As asset manager Cliff Asness has pointed out, that interpretation sort of makes sense for factors like size and value that represent long-term characteristics of companies. But for momentum, it doesn’t really make sense — companies that have high momentum one year often have low momentum the next. It looks like the momentum premium is simply free money, the product of some enduring market inefficiency. This question is important because investors deserve to know whether factor investing is actually increasing their risk, or whether they’re beating the market.

The second question is how long factors persist. You’ve already noted that the value premium has been shrinking over time. But a lot of factors decay even faster. A 2015 paper by economists R. David McLean and Jeffrey Pontiff found that when academics publish a paper about a factor, it tends to shrink or disappear shortly afterward. But a factor tends to hold up between the time they’re discovered and the time the paper is published, implying that the disappearance isn’t a result of publication bias. Instead, this suggests that the market is full of small inefficiencies, which academics and investors are constantly discovering and correcting, and which temporarily manifest themselves as factors.

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Mid-Cap Stocks Aren’t Ready for a Starring Role

I can’t open a web browser lately without seeing a banner promoting State Street Corp.’s new digital series “Crazy Enough to Work” starring actress Elizabeth Banks — who, I must confess, I think is fabulous.

The series profiles four midsize companies. The first two episodes showcase EPR Properties and the New York Times Co. and have already been released. The final two feature Dunkin’ Brands Group Inc. and the Boston Beer Co. and will be available on Aug. 29 and Sept. 12, respectively.

It’s all a plug for State Street’s SPDR S&P MidCap 400 ETF, which makes me wonder about those algorithms supposedly customizing my online experience. I’ve never expressed any interest in buying a mid-cap stock fund.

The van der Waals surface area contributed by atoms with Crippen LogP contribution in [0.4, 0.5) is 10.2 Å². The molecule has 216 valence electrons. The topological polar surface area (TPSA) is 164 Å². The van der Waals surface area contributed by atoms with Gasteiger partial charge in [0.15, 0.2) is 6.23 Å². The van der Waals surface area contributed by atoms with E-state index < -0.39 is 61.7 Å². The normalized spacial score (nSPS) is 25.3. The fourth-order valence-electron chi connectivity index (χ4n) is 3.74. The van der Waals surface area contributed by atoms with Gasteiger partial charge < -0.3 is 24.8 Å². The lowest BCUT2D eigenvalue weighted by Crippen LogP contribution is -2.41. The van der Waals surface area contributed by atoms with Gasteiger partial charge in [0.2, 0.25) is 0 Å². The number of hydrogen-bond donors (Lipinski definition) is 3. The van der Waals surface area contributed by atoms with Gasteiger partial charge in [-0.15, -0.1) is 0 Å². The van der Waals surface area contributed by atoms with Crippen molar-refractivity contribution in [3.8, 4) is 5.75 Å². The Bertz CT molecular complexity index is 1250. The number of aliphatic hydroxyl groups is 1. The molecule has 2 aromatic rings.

It’s not that I have anything against mid-caps. On the contrary, I own them like nearly everyone else. I’m defining mid-caps as stocks with a market value of $1 billion to $10 billion. If you own a large-cap stock fund, chances are you own some mid-caps, too.

Consider that there are 458 mid-cap stocks in the Russell 1000 Index, which collectively make up 8.9 percent of the index. Mid-caps make up an even bigger chunk of the broader market. There are 1,429 mid-caps in the Russell 3000 Index, accounting for 14.6 percent of the index.

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Bring Harvard and Yale Investing to the People

Lots of people want to invest like elite university endowments, but securities laws don’t allow it. It’s time to remove those barriers.

But it’s worth asking whether investors should aspire to the so-called endowment model in the first place. According to numbers compiled by the National Association of College and University Business Officers, universities with the biggest endowments generated an average return of 9.7 percent annually over the last 30 years through June 2017 — the longest period for which annual returns are available — slightly edging out the S&P 500 Index’s return of 9.6 percent, including dividends.

Admirers of the endowment model are quick to point out that it’s less volatile than the stock market. The better comparison, they say, is a traditional 60/40 portfolio of stocks and bonds. That mix, as represented by the S&P 500 and the Bloomberg Barclays U.S. Aggregate Bond Index, returned just 8.6 percent over those three decades, or 1.1 percentage points a year less than endowments.

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Funds Like Magellan Need Gamblers Like Bill Gross

I know why investors don’t care about Fidelity Magellan’s comeback.